The Church of Kharma Futures

The Rev's views on politics, events,faith, and the world. All content copyright Church of Kharma Future 2007-2015 All rights Reserved

Bring me a whiskey, in a dirty glass!

Posted by revkharma on November 16, 2007

I’ve never actually been able to find that line in any real movie, but just about anyone familiar with the western genre is probably familiar with it. Hard riding, hard living,and whiskey drinking seem to go together.

It seems that there is a mystique, a  character associated with whiskey drinking that simply is not associated with any other liquor. Whiskey connotes a lifestyle that is embodies by no other drink. Lets look at some, and then dig into whiskey itself.


Now there’s nothing really wrong with other liquors, I’ve had many of them. Somewhere I once read that the perfect vodka has no color, no taste, and no odor. Ok, then what is there to enjoy? That’s why there are so many different flavored vodkas out there. Add something to make it taste like something.

Then there is Gin. Now I’m a big fan of the Martini. When done perfectly, a Martini is about as close to a perfect cocktail as has ever been devised. (I will NOT discuss vodka martinis. Simply not a real martini.) But it is still a cocktail, a mix.

Rum, another story, but still, too often rum is a base for a mix. And I can somehow not get the idea of British Navy sailors, with their ration of rum. Some quote runs in the back of my mind about rum, the lash… and something else I don’t even want to remember.

Now the brown liquors… Whiskeys.. Scotch, Irish, and American whiskey, better known as Bourbon.. There is a drink with some definite personality all by itself.

Whiskey is designed to be drunk straight, uncut, and tasted. Not mixed, not flavored, not adulterated at all. It is a vital fluid. In fact the name whiskey comes to us from the Gaelic term uisgebeatha roughly, water of life. Somehow around the same time Scotland and Ireland managed to formulate whiskey, but pride of ownership traditionally resides in Ireland.

Scotch Whisky (traditionally spelled without the ‘e’) is made from malt which is roasted over an open peat fire, thus the famous smoky taste. The most well known Scotches are usually blended whisky, in which numerous malts are mixed, in specified proportions to achieve a uniform and consistent product from year to year. The now ubiquitous single malt scotches are exactly that. A single sample, not mixed. The advantage is, when well made a single malt has a far more complex and enjoyable character than any blend can ever hope to display. The various malts differ in obvious ways, much dependent upon the geographical region in which they are distilled. From the light, clean Highland malts to the strong and distinctive Islay malts, the various malts can be astoundingly varied in taste. For this reason, I have always preferred the Single Malts. I like something with flavor, character, and subtle beauty. In some cases, not so subtle: try a glass of Lagavullan some day for a real taste experience!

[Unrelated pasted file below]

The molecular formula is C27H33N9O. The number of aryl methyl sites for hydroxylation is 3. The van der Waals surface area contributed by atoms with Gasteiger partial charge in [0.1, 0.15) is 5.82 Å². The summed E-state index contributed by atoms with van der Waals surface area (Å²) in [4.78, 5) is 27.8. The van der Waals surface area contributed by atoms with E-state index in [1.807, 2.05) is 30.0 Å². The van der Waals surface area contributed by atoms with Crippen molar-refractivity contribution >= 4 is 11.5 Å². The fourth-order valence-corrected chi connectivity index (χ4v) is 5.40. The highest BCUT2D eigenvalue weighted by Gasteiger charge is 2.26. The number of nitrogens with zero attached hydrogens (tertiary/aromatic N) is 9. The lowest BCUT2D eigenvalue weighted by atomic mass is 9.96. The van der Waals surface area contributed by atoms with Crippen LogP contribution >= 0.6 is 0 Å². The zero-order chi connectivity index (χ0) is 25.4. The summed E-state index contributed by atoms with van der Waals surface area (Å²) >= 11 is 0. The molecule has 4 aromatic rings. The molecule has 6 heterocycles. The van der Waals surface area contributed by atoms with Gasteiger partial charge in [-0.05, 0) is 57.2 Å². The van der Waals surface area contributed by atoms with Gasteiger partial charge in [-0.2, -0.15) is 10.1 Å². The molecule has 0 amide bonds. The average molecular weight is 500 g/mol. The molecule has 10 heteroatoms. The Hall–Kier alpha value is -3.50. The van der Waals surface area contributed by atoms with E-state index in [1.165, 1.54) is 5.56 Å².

Irish whiskey is a bit different. The malt is roasted in closed kilns, sparing the malt from the smoke and peat flavor that predominates the scotches. Thus the Irish whiskeys have a much lighter and sweeter character. For pure sipping pleasure, I generally will prefer an Irish over most of the scotches, but it is a difficult choice.

The best known American whiskey is Bourbon. Sour Mash whiskey. Made from corn rather than the malt of the Irish or Scotches. There is a legend of Pastor Elijah Craig and his unwillingness to get rid of used barrels. It was his burning the insides to remove an unwanted flavor that first introduced the carmel color to his whiskey, distinguishing it from moonshine of others at the time.

Now the Bourbons have also begun to branch out, specializing in what have become known as Single Barrel or Small Batch. Just as a single malt scotch has a distinct flavor, the single barrel bourbons are as distinct from each other as Fords and Chevy’s .

To get a good sense of the difference, sample a couple. Bookers and Woodford Reserve. Both are single barrel, small batch Bourbons. Woodford, in it’s classy flat rectangular bottle is delightful, complex and quite smooth. Bookers, presented in a simple bottle, is entirely different. It is generally around 125 proof or more. After much sampling and discussing, and sampling again, I think I have finally found a good way to describe the difference. Woodford compares to the feel and sound of riding a powerful BMW bike. Strong, but civilized. The quiet power is there, but not openly on display. Bookers, on the other hand is more like an old Harley with straight pipes. It is strong, fun, and entirely worth the ride, with a noticeable roar to it as it finishes.

All the above information comes to me through careful controlled exploration and experimentation. I encourage you to do the same, and as I know this is an entirely subjective realm, provide me with your own experience and observations.

As always,

Keep the Faith

The Rev


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